To focus on relations only from the security point of view is a partisan view of history might not do much justice in explaining the relaatiosnhips betweeb Sri lanka and India, especially india’s influence on most features of Sri Lankan life – religion, art, culture and language.
But there is a genuine fixation with the gigantic state of India in the north, or what Ivor Jennings explained as “a mountain, which might, at any time, send destructive avalanches”  has created psychological wall between the two countries. John Kotelawala, the former Prime Minister of Ceylon said, “the day Ceylon dispensed with Englishmen completely, the island would go under India”. He considered the inclusion in the Commonwealth, as the first insurance against any possibility of aggression from quarters nearer home.
External Actors; India everywhere
Nepal’s destiny is sealed to the geography. It has nothing to do with Nepal being a landlocked state; it has everything to do with her geopolitical misfortune of being India locked. With borders stretching 1690 kilometers to the east, the west and the south, and access to the sea only through Calcutta port, India routinely dictates and arm twists Nepal to fulfill its security concerns.
China to the north is eager to contain Indian influence in Nepal. But the barriers to its eagerness are lot more than rugged mountainous border and ‘the language problem’. China, with its rigid system of governance never saw an ally in Nepal’s democratic political parties. It pinned all of its geopolitical calculations on Nepal’s monarchy as a safeguard against the extensive Indian involvement.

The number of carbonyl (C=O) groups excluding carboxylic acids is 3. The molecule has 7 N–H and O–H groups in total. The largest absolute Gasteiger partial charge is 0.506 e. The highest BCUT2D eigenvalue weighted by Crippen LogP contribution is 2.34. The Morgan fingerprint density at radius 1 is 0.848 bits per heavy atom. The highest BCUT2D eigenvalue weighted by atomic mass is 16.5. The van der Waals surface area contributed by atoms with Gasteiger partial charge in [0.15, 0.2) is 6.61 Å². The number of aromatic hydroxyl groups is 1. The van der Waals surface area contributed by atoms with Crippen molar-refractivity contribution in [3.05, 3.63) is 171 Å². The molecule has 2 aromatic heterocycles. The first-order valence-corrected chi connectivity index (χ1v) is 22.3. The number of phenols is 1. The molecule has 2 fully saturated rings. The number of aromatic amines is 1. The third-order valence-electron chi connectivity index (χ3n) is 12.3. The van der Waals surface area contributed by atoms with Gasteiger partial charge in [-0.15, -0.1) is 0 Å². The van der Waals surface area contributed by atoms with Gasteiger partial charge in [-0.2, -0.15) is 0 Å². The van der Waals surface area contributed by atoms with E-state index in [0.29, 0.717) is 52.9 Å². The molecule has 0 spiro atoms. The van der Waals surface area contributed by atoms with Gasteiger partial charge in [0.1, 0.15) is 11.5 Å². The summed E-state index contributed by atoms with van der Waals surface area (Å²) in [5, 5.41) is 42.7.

Diplomatic relations with the United States was established in April 1947, some four months before the Indian independence in August that year. Although Britain had an envoy in Nepal calling the shots starting way back in 1816, their real influence in Nepal vanished the day they packed up in India. Other European states never really mattered to Nepal unless for the monies that it received in aid. Besides, with the Cold War long gone for major powers to be active here, and “the clash of civilizations” having nothing to do with Nepal because of its predominantly Hindu population, the elephant in the Nepalese room, in the absence and disinterest of the West, naturally was an Indian.
As the king took over the executive power on Feb 1, 2005, imp